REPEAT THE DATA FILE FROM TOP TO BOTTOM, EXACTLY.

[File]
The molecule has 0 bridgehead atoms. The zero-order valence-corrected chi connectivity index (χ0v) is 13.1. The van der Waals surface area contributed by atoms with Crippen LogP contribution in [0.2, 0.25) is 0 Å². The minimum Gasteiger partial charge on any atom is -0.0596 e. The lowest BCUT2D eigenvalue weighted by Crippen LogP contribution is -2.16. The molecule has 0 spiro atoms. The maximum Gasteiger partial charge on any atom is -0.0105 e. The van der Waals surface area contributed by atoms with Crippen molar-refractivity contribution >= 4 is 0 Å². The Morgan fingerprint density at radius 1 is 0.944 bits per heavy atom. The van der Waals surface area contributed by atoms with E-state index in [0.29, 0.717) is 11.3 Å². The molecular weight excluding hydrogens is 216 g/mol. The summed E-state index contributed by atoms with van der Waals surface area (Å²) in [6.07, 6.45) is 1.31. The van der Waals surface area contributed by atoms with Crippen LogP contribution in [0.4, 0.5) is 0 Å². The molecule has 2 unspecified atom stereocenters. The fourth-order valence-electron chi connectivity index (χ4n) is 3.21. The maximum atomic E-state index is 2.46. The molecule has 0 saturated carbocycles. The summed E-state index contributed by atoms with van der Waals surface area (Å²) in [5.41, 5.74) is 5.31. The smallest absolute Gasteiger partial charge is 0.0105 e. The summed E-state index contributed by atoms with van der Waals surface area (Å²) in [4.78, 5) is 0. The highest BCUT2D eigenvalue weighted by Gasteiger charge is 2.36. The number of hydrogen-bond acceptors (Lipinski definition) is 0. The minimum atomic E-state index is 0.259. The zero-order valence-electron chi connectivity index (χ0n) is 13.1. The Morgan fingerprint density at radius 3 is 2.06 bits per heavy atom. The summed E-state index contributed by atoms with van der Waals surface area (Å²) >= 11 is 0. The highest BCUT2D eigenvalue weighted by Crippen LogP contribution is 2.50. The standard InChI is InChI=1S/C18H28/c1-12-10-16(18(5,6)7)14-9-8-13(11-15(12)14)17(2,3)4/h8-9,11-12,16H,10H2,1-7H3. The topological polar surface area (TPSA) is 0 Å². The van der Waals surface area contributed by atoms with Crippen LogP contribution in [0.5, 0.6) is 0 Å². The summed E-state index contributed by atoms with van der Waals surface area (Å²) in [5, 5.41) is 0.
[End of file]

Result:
The molecule has 0 bridgehead atoms. The zero-order valence-corrected chi connectivity index (χ0v) is 13.1. The van der Waals surface area contributed by atoms with Crippen LogP contribution in [0.2, 0.25) is 0 Å². The minimum Gasteiger partial charge on any atom is -0.0596 e. The lowest BCUT2D eigenvalue weighted by Crippen LogP contribution is -2.16. The molecule has 0 spiro atoms. The maximum Gasteiger partial charge on any atom is -0.0105 e. The van der Waals surface area contributed by atoms with Crippen molar-refractivity contribution >= 4 is 0 Å². The Morgan fingerprint density at radius 1 is 0.944 bits per heavy atom. The van der Waals surface area contributed by atoms with E-state index in [0.29, 0.717) is 11.3 Å². The molecular weight excluding hydrogens is 216 g/mol. The summed E-state index contributed by atoms with van der Waals surface area (Å²) in [6.07, 6.45) is 1.31. The van der Waals surface area contributed by atoms with Crippen LogP contribution in [0.4, 0.5) is 0 Å². The molecule has 2 unspecified atom stereocenters. The fourth-order valence-electron chi connectivity index (χ4n) is 3.21. The maximum atomic E-state index is 2.46. The molecule has 0 saturated carbocycles. The summed E-state index contributed by atoms with van der Waals surface area (Å²) in [5.41, 5.74) is 5.31. The smallest absolute Gasteiger partial charge is 0.0105 e. The summed E-state index contributed by atoms with van der Waals surface area (Å²) in [4.78, 5) is 0. The highest BCUT2D eigenvalue weighted by Gasteiger charge is 2.36. The number of hydrogen-bond acceptors (Lipinski definition) is 0. The minimum atomic E-state index is 0.259. The zero-order valence-electron chi connectivity index (χ0n) is 13.1. The Morgan fingerprint density at radius 3 is 2.06 bits per heavy atom. The summed E-state index contributed by atoms with van der Waals surface area (Å²) >= 11 is 0. The highest BCUT2D eigenvalue weighted by Crippen LogP contribution is 2.50. The standard InChI is InChI=1S/C18H28/c1-12-10-16(18(5,6)7)14-9-8-13(11-15(12)14)17(2,3)4/h8-9,11-12,16H,10H2,1-7H3. The topological polar surface area (TPSA) is 0 Å². The van der Waals surface area contributed by atoms with Crippen LogP contribution in [0.5, 0.6) is 0 Å². The summed E-state index contributed by atoms with van der Waals surface area (Å²) in [5, 5.41) is 0.